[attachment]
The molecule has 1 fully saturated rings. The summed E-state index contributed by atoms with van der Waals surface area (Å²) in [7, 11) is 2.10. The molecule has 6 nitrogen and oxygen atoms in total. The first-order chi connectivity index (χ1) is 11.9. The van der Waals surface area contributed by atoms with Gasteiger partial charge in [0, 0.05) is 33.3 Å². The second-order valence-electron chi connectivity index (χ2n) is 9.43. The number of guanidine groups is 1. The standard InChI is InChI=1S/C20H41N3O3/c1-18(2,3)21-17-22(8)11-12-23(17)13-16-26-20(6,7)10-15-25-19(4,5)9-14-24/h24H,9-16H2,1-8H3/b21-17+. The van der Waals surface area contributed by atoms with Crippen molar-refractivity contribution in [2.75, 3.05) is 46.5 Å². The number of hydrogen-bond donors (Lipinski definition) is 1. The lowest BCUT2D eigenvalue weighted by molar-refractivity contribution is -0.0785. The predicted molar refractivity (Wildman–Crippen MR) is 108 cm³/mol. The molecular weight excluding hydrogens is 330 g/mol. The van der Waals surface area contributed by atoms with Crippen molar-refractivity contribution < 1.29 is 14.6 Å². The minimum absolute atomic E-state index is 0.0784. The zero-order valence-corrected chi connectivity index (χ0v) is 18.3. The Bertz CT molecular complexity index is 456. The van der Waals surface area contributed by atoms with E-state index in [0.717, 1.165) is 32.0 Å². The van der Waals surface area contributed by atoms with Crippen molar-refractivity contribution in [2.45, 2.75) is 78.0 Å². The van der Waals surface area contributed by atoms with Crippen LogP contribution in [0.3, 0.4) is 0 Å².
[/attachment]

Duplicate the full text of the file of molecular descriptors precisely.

The molecule has 1 fully saturated rings. The summed E-state index contributed by atoms with van der Waals surface area (Å²) in [7, 11) is 2.10. The molecule has 6 nitrogen and oxygen atoms in total. The first-order chi connectivity index (χ1) is 11.9. The van der Waals surface area contributed by atoms with Gasteiger partial charge in [0, 0.05) is 33.3 Å². The second-order valence-electron chi connectivity index (χ2n) is 9.43. The number of guanidine groups is 1. The standard InChI is InChI=1S/C20H41N3O3/c1-18(2,3)21-17-22(8)11-12-23(17)13-16-26-20(6,7)10-15-25-19(4,5)9-14-24/h24H,9-16H2,1-8H3/b21-17+. The van der Waals surface area contributed by atoms with Crippen molar-refractivity contribution in [2.75, 3.05) is 46.5 Å². The number of hydrogen-bond donors (Lipinski definition) is 1. The lowest BCUT2D eigenvalue weighted by molar-refractivity contribution is -0.0785. The predicted molar refractivity (Wildman–Crippen MR) is 108 cm³/mol. The molecular weight excluding hydrogens is 330 g/mol. The van der Waals surface area contributed by atoms with Crippen molar-refractivity contribution < 1.29 is 14.6 Å². The minimum absolute atomic E-state index is 0.0784. The zero-order valence-corrected chi connectivity index (χ0v) is 18.3. The Bertz CT molecular complexity index is 456. The van der Waals surface area contributed by atoms with E-state index in [0.717, 1.165) is 32.0 Å². The van der Waals surface area contributed by atoms with Crippen molar-refractivity contribution in [2.45, 2.75) is 78.0 Å². The van der Waals surface area contributed by atoms with Crippen LogP contribution in [0.3, 0.4) is 0 Å².